“Multiple technology pathways exist and must be considered in a technology-neutral manner to achieve EPA’s performance-based HD Phase 3 GHG standards,” the statement continued. “These solutions include hybrid powertrains; advanced engine technologies; hydrogen combustion; and electric and hydrogen zero tailpipe emission propulsion systems.” 

Additionally, the HDLG alliance believes that meeting these targets will require a whole-of-government approach, stating the “DOE, DOT, EPA, and other Federal, state, and local government agencies” must work with the private sector to “leverage a commercially viable HD infrastructure, which accelerates the adoption of zero-emission commercial vehicles.” 

EPA Phase 3 pushback 

While manufacturers and suppliers are ready to continue working on designing and manufacturing their lower-emission vehicles, trucking organizations that represent the end user criticized the EPA’s proposed rule for Phase 3 of the Clean Trucks Plan soon after it was released because it did not consider charging infrastructure development.

While the president of the Truck and Engines Manufacturer Association agrees with the HDLG that meeting these targets will require a whole-of-government approach, he believes the EPA rule should focus more on charging infrastructure.

“We need a whole-of-government approach to solve the problem and meet the challenge. EPA should do its part by adopting a final rule that includes a requirement to assess progress on the development of the needed infrastructure,” said EMA President Jed Mandel in testimony to the EPA on May 3, 2023.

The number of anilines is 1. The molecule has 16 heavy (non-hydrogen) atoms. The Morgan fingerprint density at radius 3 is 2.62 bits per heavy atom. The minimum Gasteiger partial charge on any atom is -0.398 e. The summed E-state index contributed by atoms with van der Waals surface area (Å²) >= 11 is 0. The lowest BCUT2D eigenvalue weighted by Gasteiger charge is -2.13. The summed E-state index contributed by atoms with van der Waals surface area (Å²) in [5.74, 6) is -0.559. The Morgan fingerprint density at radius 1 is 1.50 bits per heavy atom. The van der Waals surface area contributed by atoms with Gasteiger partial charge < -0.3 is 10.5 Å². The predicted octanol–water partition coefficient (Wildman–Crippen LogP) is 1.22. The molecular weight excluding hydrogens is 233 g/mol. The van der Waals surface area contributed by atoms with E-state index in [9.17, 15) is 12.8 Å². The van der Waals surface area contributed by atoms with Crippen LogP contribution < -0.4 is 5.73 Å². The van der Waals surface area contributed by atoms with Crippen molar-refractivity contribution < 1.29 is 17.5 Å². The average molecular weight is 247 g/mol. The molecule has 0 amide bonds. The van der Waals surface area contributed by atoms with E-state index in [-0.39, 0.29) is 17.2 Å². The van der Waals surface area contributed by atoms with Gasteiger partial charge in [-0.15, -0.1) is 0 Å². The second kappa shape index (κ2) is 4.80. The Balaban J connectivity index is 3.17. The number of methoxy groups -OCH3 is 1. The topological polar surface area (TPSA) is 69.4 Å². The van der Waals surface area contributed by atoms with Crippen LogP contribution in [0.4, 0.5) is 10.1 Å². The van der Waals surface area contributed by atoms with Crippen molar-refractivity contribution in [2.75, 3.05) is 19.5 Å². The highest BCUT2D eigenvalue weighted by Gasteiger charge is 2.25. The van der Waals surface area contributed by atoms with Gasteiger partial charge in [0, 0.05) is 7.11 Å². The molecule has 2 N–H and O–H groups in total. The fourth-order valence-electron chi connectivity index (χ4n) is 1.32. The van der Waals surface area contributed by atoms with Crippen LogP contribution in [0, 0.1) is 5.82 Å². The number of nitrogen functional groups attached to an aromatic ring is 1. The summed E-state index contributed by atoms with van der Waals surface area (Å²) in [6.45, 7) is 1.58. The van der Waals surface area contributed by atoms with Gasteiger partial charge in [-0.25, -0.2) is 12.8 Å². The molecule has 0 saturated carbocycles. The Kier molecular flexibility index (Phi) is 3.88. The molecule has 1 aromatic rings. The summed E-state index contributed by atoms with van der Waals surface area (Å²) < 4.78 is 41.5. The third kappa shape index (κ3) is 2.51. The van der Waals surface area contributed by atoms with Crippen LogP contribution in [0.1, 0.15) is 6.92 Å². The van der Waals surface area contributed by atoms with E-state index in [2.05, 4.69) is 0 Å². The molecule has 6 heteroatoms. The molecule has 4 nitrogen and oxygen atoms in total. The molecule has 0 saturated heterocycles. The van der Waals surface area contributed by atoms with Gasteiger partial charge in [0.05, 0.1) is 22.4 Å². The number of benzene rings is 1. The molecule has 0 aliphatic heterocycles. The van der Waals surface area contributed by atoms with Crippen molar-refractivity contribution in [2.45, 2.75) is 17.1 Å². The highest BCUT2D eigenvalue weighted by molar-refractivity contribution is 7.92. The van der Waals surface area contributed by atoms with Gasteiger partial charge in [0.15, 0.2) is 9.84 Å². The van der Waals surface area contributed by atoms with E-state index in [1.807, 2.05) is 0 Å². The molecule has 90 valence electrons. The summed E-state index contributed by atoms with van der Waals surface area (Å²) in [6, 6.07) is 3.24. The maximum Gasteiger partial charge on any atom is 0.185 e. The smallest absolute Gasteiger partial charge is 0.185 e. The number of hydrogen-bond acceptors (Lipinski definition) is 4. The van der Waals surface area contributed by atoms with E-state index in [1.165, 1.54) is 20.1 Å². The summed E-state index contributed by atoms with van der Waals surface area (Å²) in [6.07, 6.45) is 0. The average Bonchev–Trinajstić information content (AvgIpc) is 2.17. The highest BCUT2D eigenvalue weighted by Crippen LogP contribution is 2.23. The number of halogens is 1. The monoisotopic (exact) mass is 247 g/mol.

The American Trucking Associations also responded: “The Phase 3 standards must take into account the complex challenges and operating conditions facing motor carriers as we manage the transition to a zero-emission future while simultaneously moving more than 72% of the economy’s freight,” ATA President and CEO Chris Spear said. 

Meeting emissions targets 

Many companies in various industries have set their own environmental, social, and governance goals, known as ESG, and companies in the transportation and automotive sectors are no different.  

BorgWarner outlines its ESG and sustainability goals on its website, stating the company “expects to achieve approximately 35% of sales from eProducts in 2025 and 49% in 2027.” Cummins’ Planet 2050 initiative aims to reach carbon neutrality and have a “net-positive impact” in every community the company operates by 2050. Eaton also outlines goals to reduce GHG emissions by 50%, have each facility achieve zero-waste-to-landfill certification, and invest $3 billion in sustainable solutions—all by 2030. Finally, Ford’s “Vision for the Future” includes carbon neutrality by 2050, zero-emissions vehicles and facilities, using local and renewable energy in its manufacturing facilities by 2035, and eliminating single-use plastics from operations by 2030.